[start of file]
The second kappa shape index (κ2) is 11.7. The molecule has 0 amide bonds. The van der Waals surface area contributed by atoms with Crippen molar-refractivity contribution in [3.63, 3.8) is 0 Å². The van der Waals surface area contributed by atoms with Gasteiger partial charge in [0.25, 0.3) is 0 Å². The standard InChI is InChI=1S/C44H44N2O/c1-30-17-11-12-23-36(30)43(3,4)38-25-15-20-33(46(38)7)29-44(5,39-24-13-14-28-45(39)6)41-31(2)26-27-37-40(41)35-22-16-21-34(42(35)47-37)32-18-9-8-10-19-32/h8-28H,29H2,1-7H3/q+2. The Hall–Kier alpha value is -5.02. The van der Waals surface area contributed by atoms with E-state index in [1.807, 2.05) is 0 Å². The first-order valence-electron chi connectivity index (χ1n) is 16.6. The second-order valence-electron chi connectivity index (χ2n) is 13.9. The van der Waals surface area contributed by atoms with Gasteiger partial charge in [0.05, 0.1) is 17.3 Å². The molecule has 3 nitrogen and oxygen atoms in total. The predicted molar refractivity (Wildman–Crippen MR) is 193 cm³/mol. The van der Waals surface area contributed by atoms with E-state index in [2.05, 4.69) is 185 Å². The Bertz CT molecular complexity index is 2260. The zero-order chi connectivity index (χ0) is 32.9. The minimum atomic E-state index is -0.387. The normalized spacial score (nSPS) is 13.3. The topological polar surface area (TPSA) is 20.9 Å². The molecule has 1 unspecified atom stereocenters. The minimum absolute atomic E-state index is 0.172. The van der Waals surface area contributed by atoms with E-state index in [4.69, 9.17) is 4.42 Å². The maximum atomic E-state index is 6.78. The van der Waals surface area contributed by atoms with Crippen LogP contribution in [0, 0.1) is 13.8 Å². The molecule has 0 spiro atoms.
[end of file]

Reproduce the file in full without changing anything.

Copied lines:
The second kappa shape index (κ2) is 11.7. The molecule has 0 amide bonds. The van der Waals surface area contributed by atoms with Crippen molar-refractivity contribution in [3.63, 3.8) is 0 Å². The van der Waals surface area contributed by atoms with Gasteiger partial charge in [0.25, 0.3) is 0 Å². The standard InChI is InChI=1S/C44H44N2O/c1-30-17-11-12-23-36(30)43(3,4)38-25-15-20-33(46(38)7)29-44(5,39-24-13-14-28-45(39)6)41-31(2)26-27-37-40(41)35-22-16-21-34(42(35)47-37)32-18-9-8-10-19-32/h8-28H,29H2,1-7H3/q+2. The Hall–Kier alpha value is -5.02. The van der Waals surface area contributed by atoms with E-state index in [1.807, 2.05) is 0 Å². The first-order valence-electron chi connectivity index (χ1n) is 16.6. The second-order valence-electron chi connectivity index (χ2n) is 13.9. The van der Waals surface area contributed by atoms with Gasteiger partial charge in [0.05, 0.1) is 17.3 Å². The molecule has 3 nitrogen and oxygen atoms in total. The predicted molar refractivity (Wildman–Crippen MR) is 193 cm³/mol. The van der Waals surface area contributed by atoms with E-state index in [2.05, 4.69) is 185 Å². The Bertz CT molecular complexity index is 2260. The zero-order chi connectivity index (χ0) is 32.9. The minimum atomic E-state index is -0.387. The normalized spacial score (nSPS) is 13.3. The topological polar surface area (TPSA) is 20.9 Å². The molecule has 1 unspecified atom stereocenters. The minimum absolute atomic E-state index is 0.172. The van der Waals surface area contributed by atoms with E-state index in [4.69, 9.17) is 4.42 Å². The maximum atomic E-state index is 6.78. The van der Waals surface area contributed by atoms with Crippen LogP contribution in [0, 0.1) is 13.8 Å². The molecule has 0 spiro atoms.